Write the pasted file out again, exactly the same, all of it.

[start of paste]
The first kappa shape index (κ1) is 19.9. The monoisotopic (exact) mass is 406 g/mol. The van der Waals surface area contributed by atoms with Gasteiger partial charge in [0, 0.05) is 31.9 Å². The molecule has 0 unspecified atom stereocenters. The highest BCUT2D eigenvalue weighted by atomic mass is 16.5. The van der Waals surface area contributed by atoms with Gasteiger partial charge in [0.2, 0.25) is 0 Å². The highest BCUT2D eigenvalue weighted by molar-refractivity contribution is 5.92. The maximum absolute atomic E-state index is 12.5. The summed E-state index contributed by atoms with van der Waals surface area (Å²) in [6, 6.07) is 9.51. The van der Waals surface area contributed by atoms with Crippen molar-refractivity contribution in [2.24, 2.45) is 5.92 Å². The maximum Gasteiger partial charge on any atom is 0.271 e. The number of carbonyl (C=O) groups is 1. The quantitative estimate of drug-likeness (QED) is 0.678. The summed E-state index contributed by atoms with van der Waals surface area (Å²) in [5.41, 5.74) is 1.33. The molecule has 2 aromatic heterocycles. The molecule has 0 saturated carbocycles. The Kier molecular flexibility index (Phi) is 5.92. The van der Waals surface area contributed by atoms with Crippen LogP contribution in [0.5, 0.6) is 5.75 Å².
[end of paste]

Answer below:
The first kappa shape index (κ1) is 19.9. The monoisotopic (exact) mass is 406 g/mol. The van der Waals surface area contributed by atoms with Gasteiger partial charge in [0, 0.05) is 31.9 Å². The molecule has 0 unspecified atom stereocenters. The highest BCUT2D eigenvalue weighted by atomic mass is 16.5. The van der Waals surface area contributed by atoms with Gasteiger partial charge in [0.2, 0.25) is 0 Å². The highest BCUT2D eigenvalue weighted by molar-refractivity contribution is 5.92. The maximum absolute atomic E-state index is 12.5. The summed E-state index contributed by atoms with van der Waals surface area (Å²) in [6, 6.07) is 9.51. The van der Waals surface area contributed by atoms with Crippen molar-refractivity contribution in [2.24, 2.45) is 5.92 Å². The maximum Gasteiger partial charge on any atom is 0.271 e. The number of carbonyl (C=O) groups is 1. The quantitative estimate of drug-likeness (QED) is 0.678. The summed E-state index contributed by atoms with van der Waals surface area (Å²) in [5.41, 5.74) is 1.33. The molecule has 2 aromatic heterocycles. The molecule has 0 saturated carbocycles. The Kier molecular flexibility index (Phi) is 5.92. The van der Waals surface area contributed by atoms with Crippen LogP contribution in [0.5, 0.6) is 5.75 Å².